Instead, move down a step or two. Target tier two or tier three influencers instead of tier ones. You’re looking for people that are respected in their industry and boast engaged followings, but that have the time and inclination to work with the “little people”. You’re also looking for the ones that are willing to do this without demanding huge fees.
This is what’s sometimes called “the power middle”:
Key Takeaway: Don’t target influencers that are at the very top of their game (unless you’re already pretty influential yourself, or have a big budget to work with). Target those that are a little further down the hierarchy – they’re more likely to be responsive, and less likely to demand big fees for their time.
Value Engagement Over Followers
Followers aren’t exactly a bad metric. You wouldn’t want to work with an “influencer” that had 100 or so followers across the social channels they’re active on, for obvious reasons. However, that doesn’t mean “number of followers” is the only, or for that matter, the most important metric you should be looking at.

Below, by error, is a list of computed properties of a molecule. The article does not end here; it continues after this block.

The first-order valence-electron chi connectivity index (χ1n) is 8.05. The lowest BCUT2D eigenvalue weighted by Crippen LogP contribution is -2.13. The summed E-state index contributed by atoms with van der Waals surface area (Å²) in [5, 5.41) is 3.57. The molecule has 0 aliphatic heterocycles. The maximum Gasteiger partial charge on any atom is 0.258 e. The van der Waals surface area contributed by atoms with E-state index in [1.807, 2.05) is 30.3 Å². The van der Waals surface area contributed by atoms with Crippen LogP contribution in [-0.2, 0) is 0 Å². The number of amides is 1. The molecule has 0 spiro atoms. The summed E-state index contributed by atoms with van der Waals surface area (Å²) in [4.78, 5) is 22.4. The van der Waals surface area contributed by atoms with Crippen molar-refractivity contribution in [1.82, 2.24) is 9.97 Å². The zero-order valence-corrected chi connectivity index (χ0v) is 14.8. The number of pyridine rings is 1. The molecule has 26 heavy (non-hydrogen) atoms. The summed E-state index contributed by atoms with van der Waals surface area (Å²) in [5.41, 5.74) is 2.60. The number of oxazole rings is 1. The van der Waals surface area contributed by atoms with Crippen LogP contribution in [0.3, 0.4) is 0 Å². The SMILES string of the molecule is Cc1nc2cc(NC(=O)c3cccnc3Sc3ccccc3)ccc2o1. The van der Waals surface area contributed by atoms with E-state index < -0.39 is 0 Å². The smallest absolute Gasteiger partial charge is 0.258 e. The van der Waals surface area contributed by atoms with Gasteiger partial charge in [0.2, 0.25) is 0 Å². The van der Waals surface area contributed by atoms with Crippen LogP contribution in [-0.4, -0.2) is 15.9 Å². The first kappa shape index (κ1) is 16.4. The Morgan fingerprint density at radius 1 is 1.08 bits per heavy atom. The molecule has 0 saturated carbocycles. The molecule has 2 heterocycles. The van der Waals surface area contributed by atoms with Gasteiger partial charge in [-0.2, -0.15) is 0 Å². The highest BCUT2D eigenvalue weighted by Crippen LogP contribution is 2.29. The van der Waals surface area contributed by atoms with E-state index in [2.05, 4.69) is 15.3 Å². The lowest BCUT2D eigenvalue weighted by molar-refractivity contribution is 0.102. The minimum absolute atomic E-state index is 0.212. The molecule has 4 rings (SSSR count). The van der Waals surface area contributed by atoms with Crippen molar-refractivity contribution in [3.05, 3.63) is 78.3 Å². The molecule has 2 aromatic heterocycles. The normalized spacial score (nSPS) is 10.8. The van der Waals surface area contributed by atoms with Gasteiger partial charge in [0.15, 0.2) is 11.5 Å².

By all means, begin your research by identifying influencers that boast an impressive number of followers. But next, take a look at how engaged those followers are.
Why? Because it’s easy to fake a following. First of all, followers can be bought. For very little money. This page links to sites where 1,000 Twitter followers can be bought for between $12 and $19.
What’s more, it’s relatively easy to build a large following, simply by following lots of people yourself.
The real measure of how influential someone is, is how engaged their following is.
On YouTube, look not only at how many subscribers someone has, but how many people are viewing their videos.
On Twitter, look at the ratio of following to followers. A 1:1 ratio (or thereabouts) signals that their following has been gained largely by following others. Beyond that, look at the number of likes and retweets the “influencer” has, and how many actual conversations they’re engaged with on the platform.